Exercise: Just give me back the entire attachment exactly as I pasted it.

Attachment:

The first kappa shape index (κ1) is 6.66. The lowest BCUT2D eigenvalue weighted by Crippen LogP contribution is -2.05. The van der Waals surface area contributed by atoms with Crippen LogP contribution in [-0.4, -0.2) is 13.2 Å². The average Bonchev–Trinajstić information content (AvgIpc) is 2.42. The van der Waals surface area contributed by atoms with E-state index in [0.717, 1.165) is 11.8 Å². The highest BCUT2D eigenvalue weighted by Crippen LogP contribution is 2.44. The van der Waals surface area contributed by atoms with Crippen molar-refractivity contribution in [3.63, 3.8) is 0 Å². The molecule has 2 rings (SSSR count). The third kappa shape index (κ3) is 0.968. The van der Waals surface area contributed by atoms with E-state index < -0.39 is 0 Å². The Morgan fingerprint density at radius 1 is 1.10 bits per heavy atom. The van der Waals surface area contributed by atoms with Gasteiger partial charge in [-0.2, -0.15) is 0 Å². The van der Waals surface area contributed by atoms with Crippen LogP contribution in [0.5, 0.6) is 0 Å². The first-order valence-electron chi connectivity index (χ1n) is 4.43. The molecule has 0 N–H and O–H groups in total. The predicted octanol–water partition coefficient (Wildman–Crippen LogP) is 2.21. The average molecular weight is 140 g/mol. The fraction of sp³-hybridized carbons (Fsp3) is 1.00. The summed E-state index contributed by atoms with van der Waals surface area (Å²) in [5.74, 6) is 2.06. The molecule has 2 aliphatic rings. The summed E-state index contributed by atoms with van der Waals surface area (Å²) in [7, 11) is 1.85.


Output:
The first kappa shape index (κ1) is 6.66. The lowest BCUT2D eigenvalue weighted by Crippen LogP contribution is -2.05. The van der Waals surface area contributed by atoms with Crippen LogP contribution in [-0.4, -0.2) is 13.2 Å². The average Bonchev–Trinajstić information content (AvgIpc) is 2.42. The van der Waals surface area contributed by atoms with E-state index in [0.717, 1.165) is 11.8 Å². The highest BCUT2D eigenvalue weighted by Crippen LogP contribution is 2.44. The van der Waals surface area contributed by atoms with Crippen molar-refractivity contribution in [3.63, 3.8) is 0 Å². The molecule has 2 rings (SSSR count). The third kappa shape index (κ3) is 0.968. The van der Waals surface area contributed by atoms with E-state index < -0.39 is 0 Å². The Morgan fingerprint density at radius 1 is 1.10 bits per heavy atom. The van der Waals surface area contributed by atoms with Gasteiger partial charge in [-0.2, -0.15) is 0 Å². The van der Waals surface area contributed by atoms with Crippen LogP contribution in [0.5, 0.6) is 0 Å². The first-order valence-electron chi connectivity index (χ1n) is 4.43. The molecule has 0 N–H and O–H groups in total. The predicted octanol–water partition coefficient (Wildman–Crippen LogP) is 2.21. The average molecular weight is 140 g/mol. The fraction of sp³-hybridized carbons (Fsp3) is 1.00. The summed E-state index contributed by atoms with van der Waals surface area (Å²) in [5.74, 6) is 2.06. The molecule has 2 aliphatic rings. The summed E-state index contributed by atoms with van der Waals surface area (Å²) in [7, 11) is 1.85.